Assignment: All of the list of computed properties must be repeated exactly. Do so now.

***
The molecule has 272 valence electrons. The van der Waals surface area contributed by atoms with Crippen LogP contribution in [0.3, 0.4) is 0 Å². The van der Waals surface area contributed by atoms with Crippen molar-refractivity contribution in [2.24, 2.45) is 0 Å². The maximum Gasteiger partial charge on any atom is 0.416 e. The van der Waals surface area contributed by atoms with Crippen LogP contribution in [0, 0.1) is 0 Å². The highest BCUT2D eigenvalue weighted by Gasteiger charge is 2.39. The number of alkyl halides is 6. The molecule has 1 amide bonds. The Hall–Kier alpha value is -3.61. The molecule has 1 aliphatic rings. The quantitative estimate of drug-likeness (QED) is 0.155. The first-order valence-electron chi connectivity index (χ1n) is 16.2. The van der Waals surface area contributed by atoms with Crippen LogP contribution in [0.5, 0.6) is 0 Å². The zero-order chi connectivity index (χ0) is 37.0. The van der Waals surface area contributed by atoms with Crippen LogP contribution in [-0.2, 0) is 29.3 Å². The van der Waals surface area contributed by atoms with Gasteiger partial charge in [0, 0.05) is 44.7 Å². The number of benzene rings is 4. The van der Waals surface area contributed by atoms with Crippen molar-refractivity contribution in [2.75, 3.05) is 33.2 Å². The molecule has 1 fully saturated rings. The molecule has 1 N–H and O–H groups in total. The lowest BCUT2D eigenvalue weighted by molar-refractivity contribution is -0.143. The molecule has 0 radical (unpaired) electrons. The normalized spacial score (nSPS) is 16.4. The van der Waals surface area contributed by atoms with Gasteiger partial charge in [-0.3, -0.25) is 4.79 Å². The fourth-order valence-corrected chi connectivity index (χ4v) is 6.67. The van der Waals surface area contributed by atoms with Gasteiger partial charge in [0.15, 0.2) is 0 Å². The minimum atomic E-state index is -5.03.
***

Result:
The molecule has 272 valence electrons. The van der Waals surface area contributed by atoms with Crippen LogP contribution in [0.3, 0.4) is 0 Å². The van der Waals surface area contributed by atoms with Crippen molar-refractivity contribution in [2.24, 2.45) is 0 Å². The maximum Gasteiger partial charge on any atom is 0.416 e. The van der Waals surface area contributed by atoms with Crippen LogP contribution in [0, 0.1) is 0 Å². The highest BCUT2D eigenvalue weighted by Gasteiger charge is 2.39. The number of alkyl halides is 6. The molecule has 1 amide bonds. The Hall–Kier alpha value is -3.61. The molecule has 1 aliphatic rings. The quantitative estimate of drug-likeness (QED) is 0.155. The first-order valence-electron chi connectivity index (χ1n) is 16.2. The van der Waals surface area contributed by atoms with Crippen LogP contribution in [0.5, 0.6) is 0 Å². The zero-order chi connectivity index (χ0) is 37.0. The van der Waals surface area contributed by atoms with Crippen LogP contribution in [-0.2, 0) is 29.3 Å². The van der Waals surface area contributed by atoms with Gasteiger partial charge in [0, 0.05) is 44.7 Å². The number of benzene rings is 4. The van der Waals surface area contributed by atoms with Crippen molar-refractivity contribution in [2.75, 3.05) is 33.2 Å². The molecule has 1 fully saturated rings. The molecule has 1 N–H and O–H groups in total. The lowest BCUT2D eigenvalue weighted by molar-refractivity contribution is -0.143. The molecule has 0 radical (unpaired) electrons. The normalized spacial score (nSPS) is 16.4. The van der Waals surface area contributed by atoms with Gasteiger partial charge in [-0.3, -0.25) is 4.79 Å². The fourth-order valence-corrected chi connectivity index (χ4v) is 6.67. The van der Waals surface area contributed by atoms with Gasteiger partial charge in [0.15, 0.2) is 0 Å². The minimum atomic E-state index is -5.03.